The Son of God, the second person in the Trinity, being very and eternal God, of one substance and equal with the Father, did, when the fullness of time was come, take upon Him man's nature, with all the essential properties and common infirmities thereof, yet without sin; being conceived by the power of the Holy Ghost, in the womb of the Virgin Mary, of her substance. So that two whole, perfect, and distinct natures, the Godhead and the manhood, were inseparably joined together in one person, without conversion, composition, or confusion. Which person is very God, and very man, yet one Christ, the only Mediator between God and man. (WCF 8:2)
25 June 2012
20 June 2012
A few days ago on the BBCs Today programme, Ben Summerskill (Chief Executive, Stonewall) again accused the church of an obsession with sex – and of being happy to turn a blind eye to poverty or to disease. This has become a mantra for those arguing in favour of a departure from traditional (biblical) sexual morality.
Now, it is true that the affluent, modern church in the west has, generally speaking, been woefully inadequate in addressing issues of poverty, social justice, disease, environmental issues etc. Mea culpa. The church ought to be obsessed with Jesus Christ and with his Kingdom – and these issues are part of this.
However, that does not endorse Mr Summerskill’s point. The church is right to be obsessed with sex, because personal, sexual relationships are at the heart of the fabric of society. Any objective assessment of the post-50s sexual revolution must acknowledge that in its wake have come vastly increased levels of family breakdown, social breakdown, sexually transmitted diseases and teenage pregnancy. The departure of British society from traditional (biblical) morality has not been a successful experiment.
That’s not to say that the church always gets it right on sex. The church’s traditional attitude to women needed reformation – and continues to do so, far too many chauvinist remarks are still heard in church, often as an attempt at humour. That’s unacceptable. And, the church’s generally negative attitude to heterosexual sex still needs reformation. The essential place of sex in a marriage as a God-given gift, and the fulfilling joy that comes from it – these aren’t the themes the church has been known for. These problems arise in the church because the church takes on the attitudes of The World.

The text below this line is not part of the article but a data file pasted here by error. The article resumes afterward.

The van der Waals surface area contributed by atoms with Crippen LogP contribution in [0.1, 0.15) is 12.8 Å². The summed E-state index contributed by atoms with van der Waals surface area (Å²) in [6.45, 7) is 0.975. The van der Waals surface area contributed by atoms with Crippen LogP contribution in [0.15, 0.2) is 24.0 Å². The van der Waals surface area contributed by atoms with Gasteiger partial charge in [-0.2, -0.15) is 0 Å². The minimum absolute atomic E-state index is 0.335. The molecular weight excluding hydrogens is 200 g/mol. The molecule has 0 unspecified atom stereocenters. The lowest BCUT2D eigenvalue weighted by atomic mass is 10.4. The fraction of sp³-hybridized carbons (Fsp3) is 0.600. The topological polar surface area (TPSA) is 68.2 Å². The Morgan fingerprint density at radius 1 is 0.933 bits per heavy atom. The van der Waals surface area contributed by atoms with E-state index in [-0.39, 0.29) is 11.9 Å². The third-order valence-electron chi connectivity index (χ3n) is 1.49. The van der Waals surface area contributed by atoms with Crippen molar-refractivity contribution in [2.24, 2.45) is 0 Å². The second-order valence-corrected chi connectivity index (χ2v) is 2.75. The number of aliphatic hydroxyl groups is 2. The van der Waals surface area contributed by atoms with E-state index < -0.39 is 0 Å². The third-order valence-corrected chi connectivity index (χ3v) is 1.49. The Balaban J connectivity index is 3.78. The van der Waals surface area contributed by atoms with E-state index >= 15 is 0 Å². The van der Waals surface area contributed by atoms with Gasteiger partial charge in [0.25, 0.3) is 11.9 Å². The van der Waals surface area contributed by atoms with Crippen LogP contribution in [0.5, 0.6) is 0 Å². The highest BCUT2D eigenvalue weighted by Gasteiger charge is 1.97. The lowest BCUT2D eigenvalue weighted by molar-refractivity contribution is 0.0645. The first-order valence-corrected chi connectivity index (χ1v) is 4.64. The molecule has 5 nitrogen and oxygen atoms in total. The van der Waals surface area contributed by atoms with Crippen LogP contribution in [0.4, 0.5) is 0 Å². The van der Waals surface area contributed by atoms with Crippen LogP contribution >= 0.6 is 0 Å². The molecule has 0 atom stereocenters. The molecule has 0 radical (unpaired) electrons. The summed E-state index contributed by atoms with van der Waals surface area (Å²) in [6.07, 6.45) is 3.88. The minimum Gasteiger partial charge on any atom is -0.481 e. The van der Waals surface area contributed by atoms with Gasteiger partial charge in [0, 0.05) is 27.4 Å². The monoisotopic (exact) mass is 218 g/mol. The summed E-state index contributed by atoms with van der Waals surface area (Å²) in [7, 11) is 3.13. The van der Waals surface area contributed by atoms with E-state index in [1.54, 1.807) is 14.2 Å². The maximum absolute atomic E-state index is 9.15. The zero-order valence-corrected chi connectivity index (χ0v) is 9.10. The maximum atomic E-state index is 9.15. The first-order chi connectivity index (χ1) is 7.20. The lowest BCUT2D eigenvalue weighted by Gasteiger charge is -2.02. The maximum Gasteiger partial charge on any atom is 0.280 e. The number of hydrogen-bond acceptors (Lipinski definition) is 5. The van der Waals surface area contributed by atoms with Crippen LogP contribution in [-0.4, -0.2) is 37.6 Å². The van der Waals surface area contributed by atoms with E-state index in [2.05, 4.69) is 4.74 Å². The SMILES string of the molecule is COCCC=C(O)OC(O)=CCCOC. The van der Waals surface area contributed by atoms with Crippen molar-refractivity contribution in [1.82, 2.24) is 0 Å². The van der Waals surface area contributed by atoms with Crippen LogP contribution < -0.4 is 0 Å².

But to come to the practice of homosexual sex and so-called gay marriage. Society in general may accept these, but the Church must be obsessed with what is a departure not simply from its own practices, but from the design of the Creator for stable and fulfilling expressions of human society. It’s not just the Scriptures that tell us that human society is designed with lifelong male-female relationship at its heart. Nature itself shows us – teleology is fundamental in this debate. Experience through long years of history shows us. And the statistics bear it all out in front of our eyes in Britain today.
1 June 2012
“How reluctantly we part with what we have for the good of others. How eager we are to hold on to every last penny.
“How jealous we are to guard our congregational nest eggs, and slow to pour our resources into the common purse of a Church that needs us all to play our part.”
The Free Church, in these times of austerity, is having to cut its suit according to its cloth – like everyone else. However, the fact that a proportion of congregational contributions has been changed in recent years from an automatic levy to a voluntary donation means that more money is being held and perhaps spent at a local, rather than national, level.
The local church is, quite rightly, a focus for renewal of mission in the denomination. But what about the denomination itself? A national vision, a public vision, a strategic vision for mission, both national and international – these can all only be realised in the Church as a denomination (and, through the denomination, in the wider catholic Church). If local congregations choose to only send the bare minimum to Edinburgh, then I’m afraid that there is a collapse in vision of the kind that attends small expressions of church. Thomas Chalmers and the fathers wouldn’t recognise that.
In the early Church, the more wealthy gave to the less wealthy (both in material and human resources). The apostles co-ordinated responses to both theological and practical challenges. The generosity of the Churches was commended by Paul:
And now, brothers, we want you to know about the grace that God has given the Macedonian churches.
Out of the most severe trial, their overflowing joy and their extreme poverty welled up in rich generosity.
For I testify that they gave as much as they were able, and even beyond their ability. Entirely on their own,
they urgently pleaded with us for the privilege of sharing in this service to the saints. (2 Cor 8:1-4)
The Free Church is reforming. As it does so it must keep its anchor in our confession as a Reformed Church. In challenging times, Free Church people must hold their belief in the Church.